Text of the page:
Sources: The Library of Congress Country Studies; CIA World Factbook
Large-scale coffee growing began in Nicaragua in the 1850s, and by 1870 coffee was the principal export crop, a position it held for the next century. Coffee is a demanding crop, however, because coffee trees require several years to produce a harvest, and the entire production process requires a greater commitment of capital, labor, and land than do many other crops. Coffee also grows only in the rich volcanic soil found on mountainous terrain, making transportation of the crop to the market difficult.
In 1992 more land was planted in coffee than in any other crop. The actual amount of land devoted to coffee varies somewhat from year to year, but averaged 210,000 hectares in the 1980s. Production is centered in the northern part of the central highlands north and east of Estel�, and also in the hilly volcanic region around Jinotepe. Although production of coffee dropped somewhat in the late 1980s, the 1989 crop was still 42,000 tons. Nicaragua's poor transportation system and ecological concerns over the amount of land devoted to growing crops on volcanic slopes in the Pacific region limit further expansion of coffee cultivation. These limitations have led growers to explore planting other crops in undeveloped areas of the country.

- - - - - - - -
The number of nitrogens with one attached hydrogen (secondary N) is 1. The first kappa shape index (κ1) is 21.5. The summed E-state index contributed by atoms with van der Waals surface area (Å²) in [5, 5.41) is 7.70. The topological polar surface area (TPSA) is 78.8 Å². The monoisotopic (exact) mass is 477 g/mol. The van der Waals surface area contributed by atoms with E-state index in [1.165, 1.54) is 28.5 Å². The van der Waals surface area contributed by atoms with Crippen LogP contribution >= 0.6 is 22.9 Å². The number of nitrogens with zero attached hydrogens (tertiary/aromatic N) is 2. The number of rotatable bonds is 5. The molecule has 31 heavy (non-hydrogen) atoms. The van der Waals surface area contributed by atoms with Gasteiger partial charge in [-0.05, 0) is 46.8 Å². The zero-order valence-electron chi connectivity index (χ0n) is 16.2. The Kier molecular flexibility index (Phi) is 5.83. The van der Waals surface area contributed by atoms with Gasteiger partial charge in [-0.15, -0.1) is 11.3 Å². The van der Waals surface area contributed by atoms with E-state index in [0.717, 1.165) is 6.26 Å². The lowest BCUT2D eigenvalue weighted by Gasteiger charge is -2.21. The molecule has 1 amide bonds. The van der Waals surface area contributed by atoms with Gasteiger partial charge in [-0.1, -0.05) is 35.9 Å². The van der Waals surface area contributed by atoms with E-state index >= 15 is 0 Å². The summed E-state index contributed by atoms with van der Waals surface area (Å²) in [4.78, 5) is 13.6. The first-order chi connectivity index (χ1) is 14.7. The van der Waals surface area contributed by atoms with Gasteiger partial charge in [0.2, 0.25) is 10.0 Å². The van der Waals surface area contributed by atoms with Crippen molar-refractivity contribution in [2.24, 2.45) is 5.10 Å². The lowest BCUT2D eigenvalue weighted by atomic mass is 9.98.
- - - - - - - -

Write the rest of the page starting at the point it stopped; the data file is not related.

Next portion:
Data as of December 1993
NOTE: The information regarding Nicaragua on this page is re-published from The Library of Congress Country Studies and the CIA World Factbook. No claims are made regarding the accuracy of Nicaragua Coffee information contained here. All suggestions for corrections of any errors about Nicaragua Coffee should be addressed to the Library of Congress and the CIA.